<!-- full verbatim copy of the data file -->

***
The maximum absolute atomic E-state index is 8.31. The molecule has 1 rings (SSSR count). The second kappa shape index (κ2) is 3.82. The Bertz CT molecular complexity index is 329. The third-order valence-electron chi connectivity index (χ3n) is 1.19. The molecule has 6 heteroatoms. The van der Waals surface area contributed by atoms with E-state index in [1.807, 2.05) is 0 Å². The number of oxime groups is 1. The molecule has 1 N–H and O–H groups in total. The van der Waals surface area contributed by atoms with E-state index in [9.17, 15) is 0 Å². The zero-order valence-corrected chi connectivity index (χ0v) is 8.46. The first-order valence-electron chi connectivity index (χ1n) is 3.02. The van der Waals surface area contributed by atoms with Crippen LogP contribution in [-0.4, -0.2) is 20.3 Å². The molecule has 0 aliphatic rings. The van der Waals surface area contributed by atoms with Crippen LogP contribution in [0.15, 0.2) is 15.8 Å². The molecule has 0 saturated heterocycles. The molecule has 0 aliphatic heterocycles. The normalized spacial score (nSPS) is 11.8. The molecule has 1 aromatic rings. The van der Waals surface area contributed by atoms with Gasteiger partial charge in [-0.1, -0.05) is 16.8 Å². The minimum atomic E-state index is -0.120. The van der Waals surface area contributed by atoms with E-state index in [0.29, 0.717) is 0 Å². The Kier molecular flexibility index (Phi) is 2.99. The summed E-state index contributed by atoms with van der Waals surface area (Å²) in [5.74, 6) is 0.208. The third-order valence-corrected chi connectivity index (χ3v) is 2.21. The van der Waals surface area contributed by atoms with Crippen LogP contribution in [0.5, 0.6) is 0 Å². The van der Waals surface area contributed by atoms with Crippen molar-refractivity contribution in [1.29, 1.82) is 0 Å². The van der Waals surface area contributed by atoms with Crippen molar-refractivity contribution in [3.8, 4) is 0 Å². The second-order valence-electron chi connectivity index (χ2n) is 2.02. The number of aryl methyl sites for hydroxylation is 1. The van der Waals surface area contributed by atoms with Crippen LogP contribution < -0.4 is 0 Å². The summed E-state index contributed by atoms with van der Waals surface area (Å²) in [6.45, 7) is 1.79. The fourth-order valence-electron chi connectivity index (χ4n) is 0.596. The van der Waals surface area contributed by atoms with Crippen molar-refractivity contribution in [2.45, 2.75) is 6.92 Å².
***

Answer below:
The maximum absolute atomic E-state index is 8.31. The molecule has 1 rings (SSSR count). The second kappa shape index (κ2) is 3.82. The Bertz CT molecular complexity index is 329. The third-order valence-electron chi connectivity index (χ3n) is 1.19. The molecule has 6 heteroatoms. The van der Waals surface area contributed by atoms with E-state index in [1.807, 2.05) is 0 Å². The number of oxime groups is 1. The molecule has 1 N–H and O–H groups in total. The van der Waals surface area contributed by atoms with E-state index in [9.17, 15) is 0 Å². The zero-order valence-corrected chi connectivity index (χ0v) is 8.46. The first-order valence-electron chi connectivity index (χ1n) is 3.02. The van der Waals surface area contributed by atoms with Crippen LogP contribution in [-0.4, -0.2) is 20.3 Å². The molecule has 0 aliphatic rings. The van der Waals surface area contributed by atoms with Crippen LogP contribution in [0.15, 0.2) is 15.8 Å². The molecule has 0 saturated heterocycles. The molecule has 0 aliphatic heterocycles. The normalized spacial score (nSPS) is 11.8. The molecule has 1 aromatic rings. The van der Waals surface area contributed by atoms with Gasteiger partial charge in [-0.1, -0.05) is 16.8 Å². The minimum atomic E-state index is -0.120. The van der Waals surface area contributed by atoms with E-state index in [0.29, 0.717) is 0 Å². The Kier molecular flexibility index (Phi) is 2.99. The summed E-state index contributed by atoms with van der Waals surface area (Å²) in [5.74, 6) is 0.208. The third-order valence-corrected chi connectivity index (χ3v) is 2.21. The van der Waals surface area contributed by atoms with Crippen LogP contribution in [0.5, 0.6) is 0 Å². The van der Waals surface area contributed by atoms with Crippen molar-refractivity contribution in [1.29, 1.82) is 0 Å². The van der Waals surface area contributed by atoms with Crippen molar-refractivity contribution in [3.8, 4) is 0 Å². The second-order valence-electron chi connectivity index (χ2n) is 2.02. The number of aryl methyl sites for hydroxylation is 1. The van der Waals surface area contributed by atoms with Crippen LogP contribution < -0.4 is 0 Å². The summed E-state index contributed by atoms with van der Waals surface area (Å²) in [6.45, 7) is 1.79. The fourth-order valence-electron chi connectivity index (χ4n) is 0.596. The van der Waals surface area contributed by atoms with Crippen molar-refractivity contribution in [2.45, 2.75) is 6.92 Å².